# Thread: SSD Write Endurance 25nm Vs 34nm

1. So, m4's WA is really close to 1.0 or is it just showing that number 341 based on an assumed WA of 1.0?

2. 64GiB of NAND * 341 P/E cycles = 21.313TiB of NAND writes.

Compared to 20.0572TiB of Host writes, it does look like a very nice and low WA.

21.313 / 20.057 = 1.063x WA, makes me think it isn't assuming a WA of 1.00x.

3. Originally Posted by Ao1
SMART attribute 181 is interesting. Looking at the literature that John posted: "This attribute tracks the number of use data accesses (both reads & writes) where LBAs are not 4KB aligned or where size is not modulus 4KB, assuming logical block size = 512B."
2379446943762 = 0x22A02170012

So that is 0x217 * 60,000 = 32,100,000 non-aligned sectors written

Which, at 512B per sector, comes to 0.0149 TiB.

0.0149 / 20.0572 = 0.0745%

Or about 1 in 1342 bytes written is not 4K aligned. I wonder where that ratio comes from. Is that the ratio of random bytes written to total bytes written by Anvil's app?

4. Originally Posted by johnw
48.927 TiB, 141 hours, sa177: 18/18/4140
53.426 TiB, 153 hours, sa177: 11/11/4491

At this rate, the normalized 177 attribute should reach zero sometime after my next update, tonight.

By the way, at 53.426 TiB written, the Samsung 470 could write half its total available capacity, 32GB, every day for five years. So no matter what happens from here on out, I think the Samsung 470 has proven itself as having sufficient endurance to be able to tolerate most conceivable real usage scenarios.

5. Originally Posted by johnw
2379446943762 = 0x22A02170012

So that is 0x217 * 60,000 = 32,100,000 non-aligned sectors written

Which, at 512B per sector, comes to 0.0149 TiB.

0.0149 / 20.0572 = 0.0745%

Or about 1 in 1342 bytes written is not 4K aligned. I wonder where that ratio comes from. Is that the ratio of random bytes written to total bytes written by Anvil's app?
I think the M4 uses 8K pages with 256 pages per block.

Looking at Anvil's test file sizes they are a lot of entries that are not divisible by 4.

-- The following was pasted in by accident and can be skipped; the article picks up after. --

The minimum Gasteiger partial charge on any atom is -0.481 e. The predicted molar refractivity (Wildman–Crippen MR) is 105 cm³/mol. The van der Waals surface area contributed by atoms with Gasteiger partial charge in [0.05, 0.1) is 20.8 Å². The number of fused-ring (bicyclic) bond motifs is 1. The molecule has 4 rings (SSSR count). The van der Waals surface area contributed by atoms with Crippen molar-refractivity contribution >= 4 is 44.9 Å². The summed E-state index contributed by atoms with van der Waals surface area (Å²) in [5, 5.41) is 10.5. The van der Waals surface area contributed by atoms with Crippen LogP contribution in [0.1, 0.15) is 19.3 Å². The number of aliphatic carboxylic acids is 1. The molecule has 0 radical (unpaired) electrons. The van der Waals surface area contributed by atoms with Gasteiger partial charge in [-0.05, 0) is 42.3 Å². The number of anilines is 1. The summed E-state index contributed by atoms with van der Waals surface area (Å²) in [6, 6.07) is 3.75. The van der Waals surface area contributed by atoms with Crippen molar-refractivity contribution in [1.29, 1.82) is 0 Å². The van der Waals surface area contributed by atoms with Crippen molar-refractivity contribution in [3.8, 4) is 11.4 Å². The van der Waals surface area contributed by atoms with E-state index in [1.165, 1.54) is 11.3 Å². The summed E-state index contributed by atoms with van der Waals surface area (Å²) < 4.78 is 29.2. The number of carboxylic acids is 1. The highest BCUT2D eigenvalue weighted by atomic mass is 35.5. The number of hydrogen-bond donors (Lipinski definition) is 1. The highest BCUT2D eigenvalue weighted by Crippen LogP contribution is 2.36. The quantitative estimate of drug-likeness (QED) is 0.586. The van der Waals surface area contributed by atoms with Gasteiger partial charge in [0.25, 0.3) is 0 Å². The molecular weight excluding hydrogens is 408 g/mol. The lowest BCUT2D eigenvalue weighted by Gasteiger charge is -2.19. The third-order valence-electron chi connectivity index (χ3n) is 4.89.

The new gen drives have lower PE and larger erase blocks, yet they still outlast 34nm drives.

EDIT:

Assuming a sector is 8k/ 8,192 bytes
32,100,000 non aligned pages * 8,192 = 262,963,200,000/ ~0.47TiB/ ~245GiB

6. guys is there any recommondation yet? I plan to buy a new storage ssd. I am off for long reliability, I totally don't care about insane high sata 3 performance.

7. Originally Posted by johnw
53.426 TiB, 153 hours, sa177: 11/11/4491

At this rate, the normalized 177 attribute should reach zero sometime after my next update, tonight.
John I'm really curious to see what is going to happen to your Samsung. If the static data has not been rotated a sizable portion of NAND will only have been written to once. I can't imagine the SSD would allow that to happen. If the data is rotated does it occur in idle mode or as a background task parallel to host activity? Maybe there is a critical threshold that will force the static data to be relocated to extend life?

Originally Posted by johnw

By the way, at 53.426 TiB written, the Samsung 470 could write half its total available capacity, 32GB, every day for five years. So no matter what happens from here on out, I think the Samsung 470 has proven itself as having sufficient endurance to be able to tolerate most conceivable real usage scenarios.
For fast sequential xfers this SSD is great.

8. Get the Intel 320 if you need most mature and reliable ssd because it has good endurance as shown here and also reliable controller with power capacitors etc.

9. Once the PE cycles have expired will data retention then be monitored? (i.e. how long will it remain read only) Maybe check the data integrity every 24hours?

10. Originally Posted by bulanula
Get the Intel 320 if you need most mature and reliable ssd because it has good endurance as shown here and also reliable controller with power capacitors etc.
I'm actually a bit down on Intel and the 320 SSD recently. A bug has shown up in the Intel 320 SSDs. It is somewhat random, but seems to be related to power-cycling, perhaps unsafe power cycles, perhaps sleep or hibernation. As far as I can tell, on any given power cycle the bug is unlikely to appear (at least I haven't had it happen to me yet), but given enough power cycles (and perhaps some random unknown factors), the bug seems more likely to appear. The bug is that the SSD becomes mostly unresponsive to most ATA commands, and shows as having 8MB (not GB) capacity. It is called the "8MB bug".

It seems people have reported this to Intel in May, perhaps earlier. So Intel knows about it. But they haven't issued any statements or warnings about it, and have not recalled the drives nor have they issued updated firmware. Rumor is that a fix is forthcoming in about a month, but no official word even on that. So I used to think a great deal of Intel on reliability and customer support, but my opinion of them has gone down quite a bit after this. If Intel issues a fix soon, they will partially redeem themselves, but not completely, since I do not like the way they have handled the situation at all.